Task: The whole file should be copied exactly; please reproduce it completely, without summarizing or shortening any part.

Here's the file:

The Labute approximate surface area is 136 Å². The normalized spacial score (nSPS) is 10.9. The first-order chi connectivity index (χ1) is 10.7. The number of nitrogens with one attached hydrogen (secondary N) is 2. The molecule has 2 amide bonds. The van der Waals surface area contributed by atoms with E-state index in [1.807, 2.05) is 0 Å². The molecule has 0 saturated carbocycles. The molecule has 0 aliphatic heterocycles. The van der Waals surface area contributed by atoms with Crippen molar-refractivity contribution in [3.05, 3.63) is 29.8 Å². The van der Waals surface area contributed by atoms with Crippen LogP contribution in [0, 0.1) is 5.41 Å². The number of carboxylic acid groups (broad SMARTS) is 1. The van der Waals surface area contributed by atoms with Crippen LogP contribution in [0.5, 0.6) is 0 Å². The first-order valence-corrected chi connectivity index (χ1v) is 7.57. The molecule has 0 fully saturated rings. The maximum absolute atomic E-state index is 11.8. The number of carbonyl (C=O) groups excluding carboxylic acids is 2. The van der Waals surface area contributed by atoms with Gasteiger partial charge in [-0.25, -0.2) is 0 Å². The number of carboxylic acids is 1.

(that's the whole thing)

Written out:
The Labute approximate surface area is 136 Å². The normalized spacial score (nSPS) is 10.9. The first-order chi connectivity index (χ1) is 10.7. The number of nitrogens with one attached hydrogen (secondary N) is 2. The molecule has 2 amide bonds. The van der Waals surface area contributed by atoms with E-state index in [1.807, 2.05) is 0 Å². The molecule has 0 saturated carbocycles. The molecule has 0 aliphatic heterocycles. The van der Waals surface area contributed by atoms with Crippen molar-refractivity contribution in [3.05, 3.63) is 29.8 Å². The van der Waals surface area contributed by atoms with Crippen LogP contribution in [0, 0.1) is 5.41 Å². The number of carboxylic acid groups (broad SMARTS) is 1. The van der Waals surface area contributed by atoms with Crippen LogP contribution in [0.5, 0.6) is 0 Å². The first-order valence-corrected chi connectivity index (χ1v) is 7.57. The molecule has 0 fully saturated rings. The maximum absolute atomic E-state index is 11.8. The number of carbonyl (C=O) groups excluding carboxylic acids is 2. The van der Waals surface area contributed by atoms with Gasteiger partial charge in [-0.25, -0.2) is 0 Å². The number of carboxylic acids is 1.